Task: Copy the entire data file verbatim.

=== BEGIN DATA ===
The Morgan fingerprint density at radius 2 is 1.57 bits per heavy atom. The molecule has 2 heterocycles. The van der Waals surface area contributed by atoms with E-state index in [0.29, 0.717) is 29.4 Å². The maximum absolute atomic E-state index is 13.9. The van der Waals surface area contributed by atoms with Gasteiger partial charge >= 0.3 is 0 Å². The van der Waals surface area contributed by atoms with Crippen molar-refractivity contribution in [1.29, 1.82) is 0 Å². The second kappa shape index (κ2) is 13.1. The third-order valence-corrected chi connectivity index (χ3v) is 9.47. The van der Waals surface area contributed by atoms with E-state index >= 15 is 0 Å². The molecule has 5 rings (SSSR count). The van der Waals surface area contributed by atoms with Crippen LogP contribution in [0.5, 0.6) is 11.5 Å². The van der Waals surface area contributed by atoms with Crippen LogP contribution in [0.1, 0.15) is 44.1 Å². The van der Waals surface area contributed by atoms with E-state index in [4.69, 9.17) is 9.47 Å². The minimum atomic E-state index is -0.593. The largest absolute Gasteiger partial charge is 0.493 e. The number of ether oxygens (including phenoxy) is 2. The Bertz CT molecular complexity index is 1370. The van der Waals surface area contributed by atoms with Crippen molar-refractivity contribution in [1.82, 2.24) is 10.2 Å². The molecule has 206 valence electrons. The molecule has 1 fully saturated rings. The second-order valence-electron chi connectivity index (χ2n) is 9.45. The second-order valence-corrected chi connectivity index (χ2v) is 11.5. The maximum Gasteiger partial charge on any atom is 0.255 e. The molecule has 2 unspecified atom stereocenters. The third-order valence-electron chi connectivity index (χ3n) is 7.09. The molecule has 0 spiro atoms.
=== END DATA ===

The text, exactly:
The Morgan fingerprint density at radius 2 is 1.57 bits per heavy atom. The molecule has 2 heterocycles. The van der Waals surface area contributed by atoms with E-state index in [0.29, 0.717) is 29.4 Å². The maximum absolute atomic E-state index is 13.9. The van der Waals surface area contributed by atoms with Gasteiger partial charge >= 0.3 is 0 Å². The van der Waals surface area contributed by atoms with Crippen molar-refractivity contribution in [1.29, 1.82) is 0 Å². The second kappa shape index (κ2) is 13.1. The third-order valence-corrected chi connectivity index (χ3v) is 9.47. The van der Waals surface area contributed by atoms with E-state index >= 15 is 0 Å². The molecule has 5 rings (SSSR count). The van der Waals surface area contributed by atoms with Crippen LogP contribution in [0.5, 0.6) is 11.5 Å². The van der Waals surface area contributed by atoms with Crippen LogP contribution in [0.1, 0.15) is 44.1 Å². The van der Waals surface area contributed by atoms with E-state index in [4.69, 9.17) is 9.47 Å². The minimum atomic E-state index is -0.593. The largest absolute Gasteiger partial charge is 0.493 e. The number of ether oxygens (including phenoxy) is 2. The Bertz CT molecular complexity index is 1370. The van der Waals surface area contributed by atoms with Crippen molar-refractivity contribution in [1.82, 2.24) is 10.2 Å². The molecule has 206 valence electrons. The molecule has 1 fully saturated rings. The second-order valence-electron chi connectivity index (χ2n) is 9.45. The second-order valence-corrected chi connectivity index (χ2v) is 11.5. The maximum Gasteiger partial charge on any atom is 0.255 e. The molecule has 2 unspecified atom stereocenters. The third-order valence-electron chi connectivity index (χ3n) is 7.09. The molecule has 0 spiro atoms.